Greater Worcester Community Foundation announced the kickoff of a citywide initiative to curb the early childhood education achievement gap. With the receipt of the multi-year evaluation report from the partners --United Way of Central Mass., the City of Worcester and Worcester Public Schools, the Worcester Education Collaborative, and Family Services of Central Mass. -- the project is helping some of the city's most vulnerable families.

There are many pathways to a successful life, but almost all of them include graduation from high school and obtaining some post-secondary education. A key predictor for these achievements is how well a child can read in elementary school. For example, a 10-year-old who can't read at grade level is 55% more likely to drop out of school. That describes 62% of third graders in the Worcester Public Schools. What holds them back? Poverty, for one, as over half of Worcester Public School children come from low-income families and their access to literacy-rich summertime opportunities can be limited.

A key factor is the phenomenon known as Summer Learning Loss, or the “Summer Slide.” Despite the gains made during the school year, low-income children may lose two to three months of progress over the summer. The effects are cumulative, causing these kids to fall behind by as many as three years by 5th grade and contributing to serious problems by the time a student enters high school.

Key Worcester organizations are doing something about it. GWCF, UWCM, WEC, WPS, FSCM and the City of Worcester have formed the Summer Literacy Initiative, a united front in the fight against summer learning loss. The program introduces high quality, fun literacy-rich activities to the summer experiences for the kids most at risk and it is being done on a large scale.

The Worcester program was launched in 2010, when a consortium of Massachusetts United Ways developed the model to train and deploy professional educators as “literacy coaches” embedded within into the summer day programs where low-income children are spending their time. The results are impressive: 75% of the kids who participate maintain their skills; over half actually show gains; and 19 out of 20 avoid the loss that low-income kids typically experience.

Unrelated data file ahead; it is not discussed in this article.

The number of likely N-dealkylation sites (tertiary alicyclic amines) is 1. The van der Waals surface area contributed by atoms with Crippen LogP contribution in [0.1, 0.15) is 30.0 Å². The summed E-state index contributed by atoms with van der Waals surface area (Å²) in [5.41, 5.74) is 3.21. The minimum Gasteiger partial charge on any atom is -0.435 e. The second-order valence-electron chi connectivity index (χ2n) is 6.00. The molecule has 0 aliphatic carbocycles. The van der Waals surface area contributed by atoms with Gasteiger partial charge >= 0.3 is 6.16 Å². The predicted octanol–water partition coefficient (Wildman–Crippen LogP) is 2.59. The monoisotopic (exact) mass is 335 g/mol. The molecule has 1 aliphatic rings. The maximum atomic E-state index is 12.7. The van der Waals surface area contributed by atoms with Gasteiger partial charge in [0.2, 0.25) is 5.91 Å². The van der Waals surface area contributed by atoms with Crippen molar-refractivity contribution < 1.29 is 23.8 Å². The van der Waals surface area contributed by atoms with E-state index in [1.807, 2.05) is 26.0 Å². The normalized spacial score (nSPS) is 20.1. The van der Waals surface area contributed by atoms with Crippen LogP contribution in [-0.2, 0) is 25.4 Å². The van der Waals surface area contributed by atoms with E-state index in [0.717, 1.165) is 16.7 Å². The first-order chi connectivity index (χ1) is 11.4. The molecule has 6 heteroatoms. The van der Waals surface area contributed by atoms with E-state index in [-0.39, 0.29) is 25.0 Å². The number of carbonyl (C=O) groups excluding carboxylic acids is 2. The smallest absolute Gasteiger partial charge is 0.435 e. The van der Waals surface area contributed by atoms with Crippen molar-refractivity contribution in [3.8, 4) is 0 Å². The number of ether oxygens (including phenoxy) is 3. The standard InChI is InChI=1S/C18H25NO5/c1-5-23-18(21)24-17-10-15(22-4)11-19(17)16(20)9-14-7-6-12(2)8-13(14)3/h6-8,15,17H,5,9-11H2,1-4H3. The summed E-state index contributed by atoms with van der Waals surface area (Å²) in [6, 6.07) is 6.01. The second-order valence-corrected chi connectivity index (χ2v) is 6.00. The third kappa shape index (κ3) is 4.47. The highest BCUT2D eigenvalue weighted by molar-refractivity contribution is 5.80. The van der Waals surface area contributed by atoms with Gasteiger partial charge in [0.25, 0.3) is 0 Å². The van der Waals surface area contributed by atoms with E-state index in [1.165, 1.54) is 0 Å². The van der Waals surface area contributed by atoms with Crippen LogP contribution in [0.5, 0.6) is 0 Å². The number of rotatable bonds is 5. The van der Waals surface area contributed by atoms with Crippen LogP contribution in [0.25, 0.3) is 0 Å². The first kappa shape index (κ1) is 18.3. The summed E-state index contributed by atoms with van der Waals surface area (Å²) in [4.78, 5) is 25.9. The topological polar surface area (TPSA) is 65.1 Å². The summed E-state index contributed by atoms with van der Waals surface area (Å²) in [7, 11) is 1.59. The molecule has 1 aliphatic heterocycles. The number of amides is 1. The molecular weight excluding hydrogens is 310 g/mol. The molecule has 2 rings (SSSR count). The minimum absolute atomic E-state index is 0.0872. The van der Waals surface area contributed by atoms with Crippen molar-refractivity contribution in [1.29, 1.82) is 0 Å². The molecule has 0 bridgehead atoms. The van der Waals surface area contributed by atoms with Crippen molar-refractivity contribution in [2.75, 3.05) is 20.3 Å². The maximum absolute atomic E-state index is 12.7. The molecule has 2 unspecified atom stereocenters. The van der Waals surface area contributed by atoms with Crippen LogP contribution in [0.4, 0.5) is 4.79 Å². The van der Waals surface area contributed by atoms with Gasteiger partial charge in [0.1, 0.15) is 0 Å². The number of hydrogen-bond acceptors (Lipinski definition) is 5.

“We are thrilled to have created—and continued to fund—the Summer Literacy Initiative for these past seven years,” commented United Way of Central Massachusetts CEO, Timothy Garvin. “Nearly $300,000 has been invested by us in this work. Having Greater Worcester Community Foundation and the other partners work together to expand these opportunities for more children is a true collaboration. We are excited to see the progress that even more of our students will make, ensuring they stay on track to graduate.”

In 2014, the Summer Literacy Initiative served 335 children at seven sites. In 2015, a $44,000 grant from Greater Worcester Community Foundation enabled an expansion to almost double the reach while maintaining achievement levels, and the grant was renewed for 2016 allowing continued further expansion. “GWCF is committed to bringing our full resources to bear on improving the odds for young children. Moving boldly in partnership with other community leaders against Summer Learning Loss is a key strategy for us,” said Ann Lisi, Foundation President & CEO.

After a very successful 2015 summer learning season, GWCF and WEC co-sponsored a learning summit which brought together over 40 practitioners from 24 organizations to listen to national speakers, learn from each other, and begin to form a community-wide agenda.

As part of this process, the WPS and the City's Recreation Worcester program adopted the Summer Literacy Initiative practices along with a curriculum designed by WEC, bringing literacy activities to all 1400 children who participate in Rec Worcester this summer, with an intensive pilot focused on 200 children in three sites. WPS has made a major contribution, providing literacy coaches and managing the outcome data, an essential element for success.

“Summertime doesn't have to be a break from learning. Recreation Worcester seeks to give our kids a positive, enriching summer that can actually further the gains they've made in school over the year,” said City Manager Edward M. Augustus, Jr. “With help from all our partners, we're making sure our kids have every chance to succeed inside the classroom and out.”

“So many of the issues we deal with in our community are maddeningly complex,” says Chris O'Keeffe, Vice President for Program at GWCF. “This one is pretty simple: We know what works. We just have to organize ourselves to do it and find the necessary resources. The execution is challenging, but together we can make this happen.”

Together GWCF and UWCM have committed $136,000 to summer learning in 2016 and both organizations are committed for the long term.